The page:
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The Overall Fuel Hazard Guide for South Australia helps firefighters and planners to assess the hazard posed by various fuel components:

  • bark fuel (for example, unburnt stringybark trees will generally have an extreme level of bark fuel present, whereas smooth bark gums will be low to moderate)
  • elevated fuel is the component that generally refers to how 'easy' or 'hard' it is to walk through that layer of fuel
  • near-surface fuel is the component that is 'connected' with the ground and is usually going to be burnt in a fire, for example, low bushy shrubs, clumps of grass and dead leaf material that rests on this type of vegetation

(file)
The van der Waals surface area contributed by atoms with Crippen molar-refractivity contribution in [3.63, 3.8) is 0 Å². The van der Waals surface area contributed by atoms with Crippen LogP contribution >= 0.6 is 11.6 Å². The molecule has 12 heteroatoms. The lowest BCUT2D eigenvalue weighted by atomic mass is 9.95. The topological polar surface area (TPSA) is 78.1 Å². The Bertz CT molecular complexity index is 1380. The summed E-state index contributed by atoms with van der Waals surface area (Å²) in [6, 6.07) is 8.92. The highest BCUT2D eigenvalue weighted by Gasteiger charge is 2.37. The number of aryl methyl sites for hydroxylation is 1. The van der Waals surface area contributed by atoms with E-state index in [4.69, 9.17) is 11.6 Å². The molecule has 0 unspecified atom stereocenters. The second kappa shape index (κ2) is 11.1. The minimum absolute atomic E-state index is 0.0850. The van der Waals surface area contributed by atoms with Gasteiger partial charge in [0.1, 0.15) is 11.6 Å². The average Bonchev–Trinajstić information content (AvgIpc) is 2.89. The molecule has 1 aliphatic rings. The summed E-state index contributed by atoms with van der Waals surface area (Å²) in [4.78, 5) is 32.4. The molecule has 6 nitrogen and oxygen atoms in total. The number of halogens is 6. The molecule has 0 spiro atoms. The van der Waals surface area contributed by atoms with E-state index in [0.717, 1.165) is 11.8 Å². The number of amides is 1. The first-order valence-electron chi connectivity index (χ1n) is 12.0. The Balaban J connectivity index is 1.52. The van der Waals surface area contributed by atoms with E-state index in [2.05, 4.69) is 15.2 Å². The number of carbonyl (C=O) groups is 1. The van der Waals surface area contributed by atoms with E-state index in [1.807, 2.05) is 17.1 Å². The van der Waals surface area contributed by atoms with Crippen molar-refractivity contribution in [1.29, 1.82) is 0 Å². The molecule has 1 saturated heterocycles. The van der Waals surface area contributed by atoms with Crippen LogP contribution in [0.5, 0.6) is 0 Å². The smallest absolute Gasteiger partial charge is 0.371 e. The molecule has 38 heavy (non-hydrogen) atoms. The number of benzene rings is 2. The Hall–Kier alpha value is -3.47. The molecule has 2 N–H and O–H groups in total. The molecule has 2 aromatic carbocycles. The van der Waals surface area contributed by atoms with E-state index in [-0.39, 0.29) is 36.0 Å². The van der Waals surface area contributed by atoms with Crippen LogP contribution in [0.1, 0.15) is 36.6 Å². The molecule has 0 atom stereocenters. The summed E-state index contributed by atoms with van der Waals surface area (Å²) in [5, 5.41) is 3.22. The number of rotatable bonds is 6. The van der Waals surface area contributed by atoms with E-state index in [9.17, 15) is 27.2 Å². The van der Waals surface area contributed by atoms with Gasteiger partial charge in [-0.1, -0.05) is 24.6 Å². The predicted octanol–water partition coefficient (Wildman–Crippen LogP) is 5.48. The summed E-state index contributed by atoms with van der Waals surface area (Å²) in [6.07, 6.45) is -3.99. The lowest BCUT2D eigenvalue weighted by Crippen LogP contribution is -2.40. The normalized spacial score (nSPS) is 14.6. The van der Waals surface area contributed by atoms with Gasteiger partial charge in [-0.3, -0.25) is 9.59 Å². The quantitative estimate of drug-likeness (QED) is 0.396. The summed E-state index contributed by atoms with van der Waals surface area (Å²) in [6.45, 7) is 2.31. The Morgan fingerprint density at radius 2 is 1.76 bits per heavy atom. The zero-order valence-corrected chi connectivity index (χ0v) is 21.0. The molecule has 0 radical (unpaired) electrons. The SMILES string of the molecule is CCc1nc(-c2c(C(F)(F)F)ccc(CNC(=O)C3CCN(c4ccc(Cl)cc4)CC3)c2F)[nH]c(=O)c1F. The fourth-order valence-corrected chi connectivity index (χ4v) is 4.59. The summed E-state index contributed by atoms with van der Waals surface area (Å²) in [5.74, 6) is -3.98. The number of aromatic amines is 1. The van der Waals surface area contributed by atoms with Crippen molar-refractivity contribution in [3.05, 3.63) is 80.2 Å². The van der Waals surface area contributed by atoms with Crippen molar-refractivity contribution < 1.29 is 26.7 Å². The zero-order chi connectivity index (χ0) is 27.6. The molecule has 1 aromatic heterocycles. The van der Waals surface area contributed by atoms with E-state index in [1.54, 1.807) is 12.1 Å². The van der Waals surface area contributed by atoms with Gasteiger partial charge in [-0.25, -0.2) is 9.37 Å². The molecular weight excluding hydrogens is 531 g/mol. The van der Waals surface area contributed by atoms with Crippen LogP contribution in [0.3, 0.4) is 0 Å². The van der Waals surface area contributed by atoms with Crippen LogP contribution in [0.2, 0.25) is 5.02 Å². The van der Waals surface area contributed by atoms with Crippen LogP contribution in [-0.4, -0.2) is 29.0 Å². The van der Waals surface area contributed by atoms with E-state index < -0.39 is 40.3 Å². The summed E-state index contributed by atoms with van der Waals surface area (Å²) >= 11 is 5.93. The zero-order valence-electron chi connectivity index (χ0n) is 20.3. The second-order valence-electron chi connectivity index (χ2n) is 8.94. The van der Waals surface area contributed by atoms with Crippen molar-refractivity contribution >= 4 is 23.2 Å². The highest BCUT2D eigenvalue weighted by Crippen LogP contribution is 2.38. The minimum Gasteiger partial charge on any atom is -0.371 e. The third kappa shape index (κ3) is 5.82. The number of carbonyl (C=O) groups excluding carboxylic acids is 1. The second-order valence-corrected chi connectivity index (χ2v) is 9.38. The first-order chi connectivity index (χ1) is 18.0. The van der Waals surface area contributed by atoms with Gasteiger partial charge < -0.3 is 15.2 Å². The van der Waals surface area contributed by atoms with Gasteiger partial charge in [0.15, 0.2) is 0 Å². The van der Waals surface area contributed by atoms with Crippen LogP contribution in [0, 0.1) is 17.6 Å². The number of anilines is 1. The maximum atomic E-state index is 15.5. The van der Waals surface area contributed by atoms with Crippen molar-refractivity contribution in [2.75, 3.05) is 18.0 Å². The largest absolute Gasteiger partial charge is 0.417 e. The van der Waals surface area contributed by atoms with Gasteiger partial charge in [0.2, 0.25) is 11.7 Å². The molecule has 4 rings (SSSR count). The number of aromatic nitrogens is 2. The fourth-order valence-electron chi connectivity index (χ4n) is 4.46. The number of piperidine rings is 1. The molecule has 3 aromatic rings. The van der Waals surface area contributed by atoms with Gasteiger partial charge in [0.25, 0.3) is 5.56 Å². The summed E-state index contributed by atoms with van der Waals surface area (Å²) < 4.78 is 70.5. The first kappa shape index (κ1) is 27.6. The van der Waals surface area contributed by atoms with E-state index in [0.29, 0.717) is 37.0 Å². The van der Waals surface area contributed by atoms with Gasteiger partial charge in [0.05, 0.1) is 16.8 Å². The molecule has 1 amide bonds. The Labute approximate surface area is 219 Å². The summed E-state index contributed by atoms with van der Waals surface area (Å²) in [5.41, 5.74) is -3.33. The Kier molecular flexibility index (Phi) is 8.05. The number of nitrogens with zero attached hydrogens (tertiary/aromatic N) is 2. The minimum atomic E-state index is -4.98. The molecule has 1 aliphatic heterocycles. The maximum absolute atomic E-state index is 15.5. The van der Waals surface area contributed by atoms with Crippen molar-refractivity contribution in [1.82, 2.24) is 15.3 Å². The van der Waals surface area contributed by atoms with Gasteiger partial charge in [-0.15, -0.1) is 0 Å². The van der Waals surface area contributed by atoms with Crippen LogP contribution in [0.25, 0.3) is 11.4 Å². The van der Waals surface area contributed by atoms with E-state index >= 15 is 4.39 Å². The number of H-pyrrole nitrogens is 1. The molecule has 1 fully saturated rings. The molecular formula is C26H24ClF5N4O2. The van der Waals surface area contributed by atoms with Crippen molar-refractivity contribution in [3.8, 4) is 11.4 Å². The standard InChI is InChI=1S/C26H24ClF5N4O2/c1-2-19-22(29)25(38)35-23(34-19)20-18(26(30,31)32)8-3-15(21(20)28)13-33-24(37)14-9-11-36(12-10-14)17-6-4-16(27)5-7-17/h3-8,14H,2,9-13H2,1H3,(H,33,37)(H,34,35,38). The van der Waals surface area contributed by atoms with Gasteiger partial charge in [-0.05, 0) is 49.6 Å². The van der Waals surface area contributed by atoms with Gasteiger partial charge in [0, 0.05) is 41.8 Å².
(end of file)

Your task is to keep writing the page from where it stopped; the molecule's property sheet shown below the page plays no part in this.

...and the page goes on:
• surface fuel is the component that represents the layer of litter (measured by the depth of the litter fuel).

These fuel hazard assessments are used for:

  • fire management planning
  • identifying fuel hazards before and after a prescribed burn
  • during bushfire suppression to get an idea of how difficult it might be to control a bushfire in vegetation that has a particular overall fuel hazard rating taking into account the Fire Danger Index (FDI).

More information

A data sheet and spreadsheet (using Microsoft Excel) to help calculate overall fuel hazard measurements is also available:

Click here to view form.